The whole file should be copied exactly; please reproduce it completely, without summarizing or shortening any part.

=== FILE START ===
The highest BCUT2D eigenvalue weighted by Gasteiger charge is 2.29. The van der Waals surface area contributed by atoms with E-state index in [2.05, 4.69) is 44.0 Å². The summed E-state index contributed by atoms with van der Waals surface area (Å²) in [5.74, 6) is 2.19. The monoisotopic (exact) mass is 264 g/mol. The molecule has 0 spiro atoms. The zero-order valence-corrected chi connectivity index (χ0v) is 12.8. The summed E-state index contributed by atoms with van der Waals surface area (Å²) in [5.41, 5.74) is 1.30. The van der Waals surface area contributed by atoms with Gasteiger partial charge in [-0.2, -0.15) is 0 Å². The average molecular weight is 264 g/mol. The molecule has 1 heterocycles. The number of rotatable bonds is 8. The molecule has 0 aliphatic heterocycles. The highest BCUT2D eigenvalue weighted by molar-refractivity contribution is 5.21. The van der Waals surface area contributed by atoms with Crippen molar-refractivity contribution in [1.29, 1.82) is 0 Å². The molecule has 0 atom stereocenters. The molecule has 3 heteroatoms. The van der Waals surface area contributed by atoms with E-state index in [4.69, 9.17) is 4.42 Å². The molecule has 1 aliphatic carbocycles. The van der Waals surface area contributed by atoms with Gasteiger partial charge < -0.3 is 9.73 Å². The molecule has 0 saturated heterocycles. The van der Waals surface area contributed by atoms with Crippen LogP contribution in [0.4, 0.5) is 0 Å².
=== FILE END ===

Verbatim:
The highest BCUT2D eigenvalue weighted by Gasteiger charge is 2.29. The van der Waals surface area contributed by atoms with E-state index in [2.05, 4.69) is 44.0 Å². The summed E-state index contributed by atoms with van der Waals surface area (Å²) in [5.74, 6) is 2.19. The monoisotopic (exact) mass is 264 g/mol. The molecule has 0 spiro atoms. The zero-order valence-corrected chi connectivity index (χ0v) is 12.8. The summed E-state index contributed by atoms with van der Waals surface area (Å²) in [5.41, 5.74) is 1.30. The van der Waals surface area contributed by atoms with Gasteiger partial charge in [-0.2, -0.15) is 0 Å². The average molecular weight is 264 g/mol. The molecule has 1 heterocycles. The number of rotatable bonds is 8. The molecule has 0 aliphatic heterocycles. The highest BCUT2D eigenvalue weighted by molar-refractivity contribution is 5.21. The van der Waals surface area contributed by atoms with Crippen molar-refractivity contribution in [1.29, 1.82) is 0 Å². The molecule has 0 atom stereocenters. The molecule has 3 heteroatoms. The van der Waals surface area contributed by atoms with E-state index in [4.69, 9.17) is 4.42 Å². The molecule has 1 aliphatic carbocycles. The van der Waals surface area contributed by atoms with Gasteiger partial charge < -0.3 is 9.73 Å². The molecule has 0 saturated heterocycles. The van der Waals surface area contributed by atoms with Crippen LogP contribution in [0.4, 0.5) is 0 Å².